The international legal order is an invisible yet essential framework, which we often take for granted. It is this system, however, that provides predictability, and gives us confidence in our ability to develop solutions to future challenges.
We do not reflect on this set of international rules often enough. However, these rules are what makes it possible to deal successfully with issues relating to the use of offshore resources, environmental protection, air transport, trade, digital commerce, and complex financial and investment operations, as well as transnational law enforcement in the face of international terrorist threats.
We adhere to common rules designed to meet collective challenges that individual states are otherwise powerless to address. We adhere to common rules not only because it is the right thing to do, but also because it is in our own interests. This is true not only for small and medium-sized countries, but also for large countries.
We must protect the values and the world order we believe in. It is built on the principle that we can best secure the welfare of our citizens by cooperating and trading with other countries, and by basing interaction between states on UN principles and binding international law.
The level of prosperity we have achieved in Norway would not have been possible without a well-functioning international legal order and system of global trade.
According to the World Trade Organization (WTO), the real value of world trade has increased eightfold since 1970.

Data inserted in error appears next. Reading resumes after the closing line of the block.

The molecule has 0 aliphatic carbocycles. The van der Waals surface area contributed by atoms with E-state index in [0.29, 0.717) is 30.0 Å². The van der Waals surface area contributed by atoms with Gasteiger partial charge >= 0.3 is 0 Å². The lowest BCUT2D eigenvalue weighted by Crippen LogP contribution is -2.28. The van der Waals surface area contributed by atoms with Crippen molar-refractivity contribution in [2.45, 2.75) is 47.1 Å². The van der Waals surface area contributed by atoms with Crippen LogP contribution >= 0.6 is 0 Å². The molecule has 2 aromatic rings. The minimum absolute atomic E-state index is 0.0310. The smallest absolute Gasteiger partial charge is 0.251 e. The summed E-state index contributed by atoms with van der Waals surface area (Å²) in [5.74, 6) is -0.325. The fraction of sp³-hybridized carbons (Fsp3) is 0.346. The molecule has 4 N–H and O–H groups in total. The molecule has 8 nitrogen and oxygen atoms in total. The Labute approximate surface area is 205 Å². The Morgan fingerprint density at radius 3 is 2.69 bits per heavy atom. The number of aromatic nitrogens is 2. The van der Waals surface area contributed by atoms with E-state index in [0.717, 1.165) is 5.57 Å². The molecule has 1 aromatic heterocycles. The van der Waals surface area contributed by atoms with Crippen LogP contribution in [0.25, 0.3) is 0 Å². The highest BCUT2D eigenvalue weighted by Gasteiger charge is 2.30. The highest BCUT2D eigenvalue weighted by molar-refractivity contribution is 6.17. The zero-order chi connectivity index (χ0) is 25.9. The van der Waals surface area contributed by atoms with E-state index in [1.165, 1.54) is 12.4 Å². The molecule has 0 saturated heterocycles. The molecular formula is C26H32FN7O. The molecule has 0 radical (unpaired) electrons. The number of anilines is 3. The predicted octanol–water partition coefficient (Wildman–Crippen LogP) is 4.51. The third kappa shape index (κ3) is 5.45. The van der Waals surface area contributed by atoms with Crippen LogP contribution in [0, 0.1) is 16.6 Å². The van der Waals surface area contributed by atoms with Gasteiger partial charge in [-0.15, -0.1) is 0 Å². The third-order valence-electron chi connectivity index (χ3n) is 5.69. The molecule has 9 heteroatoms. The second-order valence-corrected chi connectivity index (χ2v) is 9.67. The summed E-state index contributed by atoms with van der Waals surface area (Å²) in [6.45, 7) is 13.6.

This level of growth is unprecedented. It has reinforced the interdependence of nations and our common destiny. Our relations with other countries have become at least eight times more important during the same period.
The international legal order and robust multilateral systems can help us to withstand both acute and more protracted crises. We must be flexible enough to adapt these systems to a changing world.
Just look at the global economic crisis that followed the bankruptcy of Lehman Brothers in 2008. The financial markets were close to collapse. The backbone of the global economy was hit. Global trade fell by 12 %. Even so, the financial crisis was a recession, not a depression like that of the 1930s, when the value of world trade plummeted by 50 % in just a few years.
We were able to avoid a new depression because countries continued to trade with each other. We also reached agreement on a number of unconventional measures to stimulate both fiscal and monetary policy. The international trading system passed the test and proved to be an effective bulwark against increased protectionism and nationalism.